FINLAND - The Finnish government has submitted a legislative proposal to merge the country's Financial Supervisory Authority (FIN-FSA) with the Insurance Supervisory Authority.

This would create a single body responsible for the oversight of credit, insurance and pension companies.

The entity is intended to start operations on 1 January 2009. One of its first tasks will be to determine whether the responsibilities of the insurance supervisory authority - including the supervision of the Finnish Centre for Pensions - can be assigned to other authorities.

According to the proposal, which was scheduled for presentation to parliament today, the Ministry of Finance will be responsible for presenting the authority's matters in government.

The plan to integrate the two organisations is based on a report by the Finnish financial supervision working group in February, which suggested the merger would "secure the rights of the insured and foster overall public confidence in financial market operations".

It is intended that the duties of the new supervisory authority would be "essentially the same as those of the two existing authorities", including supervision of the financial market activities of "supervised entities" and responsibility for promoting compliance with good practice and distributing general information about financial markets.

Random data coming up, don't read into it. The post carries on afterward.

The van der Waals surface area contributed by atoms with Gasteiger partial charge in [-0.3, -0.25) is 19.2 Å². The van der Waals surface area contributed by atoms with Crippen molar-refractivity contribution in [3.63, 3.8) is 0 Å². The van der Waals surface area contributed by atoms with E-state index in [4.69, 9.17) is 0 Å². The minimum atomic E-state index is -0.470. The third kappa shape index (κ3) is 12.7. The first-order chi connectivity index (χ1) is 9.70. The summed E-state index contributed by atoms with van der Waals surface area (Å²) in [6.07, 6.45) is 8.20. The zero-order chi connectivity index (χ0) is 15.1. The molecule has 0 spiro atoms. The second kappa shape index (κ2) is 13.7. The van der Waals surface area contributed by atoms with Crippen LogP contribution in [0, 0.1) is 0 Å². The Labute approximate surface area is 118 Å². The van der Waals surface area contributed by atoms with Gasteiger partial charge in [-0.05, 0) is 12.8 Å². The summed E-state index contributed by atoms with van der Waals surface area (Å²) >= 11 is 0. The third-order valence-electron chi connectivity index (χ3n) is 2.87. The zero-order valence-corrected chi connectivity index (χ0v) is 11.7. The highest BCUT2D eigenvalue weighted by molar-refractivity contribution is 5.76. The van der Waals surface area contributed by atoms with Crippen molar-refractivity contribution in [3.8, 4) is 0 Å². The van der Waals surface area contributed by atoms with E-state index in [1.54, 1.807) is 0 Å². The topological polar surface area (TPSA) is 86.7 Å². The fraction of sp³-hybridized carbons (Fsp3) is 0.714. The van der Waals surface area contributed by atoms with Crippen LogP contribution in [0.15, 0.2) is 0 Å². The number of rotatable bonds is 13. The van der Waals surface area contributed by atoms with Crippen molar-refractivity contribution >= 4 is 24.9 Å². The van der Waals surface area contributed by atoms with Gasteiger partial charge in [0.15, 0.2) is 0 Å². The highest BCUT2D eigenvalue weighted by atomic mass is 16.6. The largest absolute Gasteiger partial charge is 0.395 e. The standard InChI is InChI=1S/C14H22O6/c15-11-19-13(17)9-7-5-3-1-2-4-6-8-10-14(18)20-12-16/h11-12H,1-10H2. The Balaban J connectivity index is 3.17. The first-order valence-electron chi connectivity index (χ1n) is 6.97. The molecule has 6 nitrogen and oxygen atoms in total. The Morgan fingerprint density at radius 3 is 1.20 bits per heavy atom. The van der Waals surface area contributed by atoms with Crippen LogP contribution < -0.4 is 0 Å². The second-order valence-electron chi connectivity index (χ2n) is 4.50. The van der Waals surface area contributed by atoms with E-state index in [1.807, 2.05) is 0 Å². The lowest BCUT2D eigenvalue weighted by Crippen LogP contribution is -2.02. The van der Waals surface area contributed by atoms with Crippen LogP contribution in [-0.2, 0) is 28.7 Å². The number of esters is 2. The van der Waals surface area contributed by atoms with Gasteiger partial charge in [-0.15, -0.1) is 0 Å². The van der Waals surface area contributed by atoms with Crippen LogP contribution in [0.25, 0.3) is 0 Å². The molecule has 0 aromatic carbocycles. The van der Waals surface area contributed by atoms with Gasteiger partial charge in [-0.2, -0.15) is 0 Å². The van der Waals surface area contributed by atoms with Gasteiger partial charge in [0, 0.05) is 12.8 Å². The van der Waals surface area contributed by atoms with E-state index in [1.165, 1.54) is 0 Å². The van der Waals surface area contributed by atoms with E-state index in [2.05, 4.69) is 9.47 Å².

The proposal also suggests that  once the new supervision authority has been set up, "prompt action should be taken to identify which tasks of the existing Insurance Supervisory Authority involving social insurance implementation and administration can be assigned to other authorities".

These include the supervision of the Finnish Centre for Pensions - which is the central body of the statutory earnings-related pension scheme - and guidance and supervision in the execution of unemployment benefits as well as endorsement of the budgets of the Pensions Appeal Board.

The existing Parliamentary Supervisory Council will oversee the "expediency and efficiency" of the new authority, and would form part of the governing body alongside the council appointed board and director general of the new authority.

However, the board is expected to consist of five members, one of which would be appointed by the Ministry of Finance, one by the Ministry of Social Affairs and Health, and one by the Bank of Finland.

The main task of the board is intended be the establishment of specific objectives for the operation of the new organisation, including operating guidelines. However, it may also "deliberate and rule on matters that might significantly impact the stability or functioning of the financial markets", although the extent of the new body's sanctions and powers would remain the same as the existing authorities.

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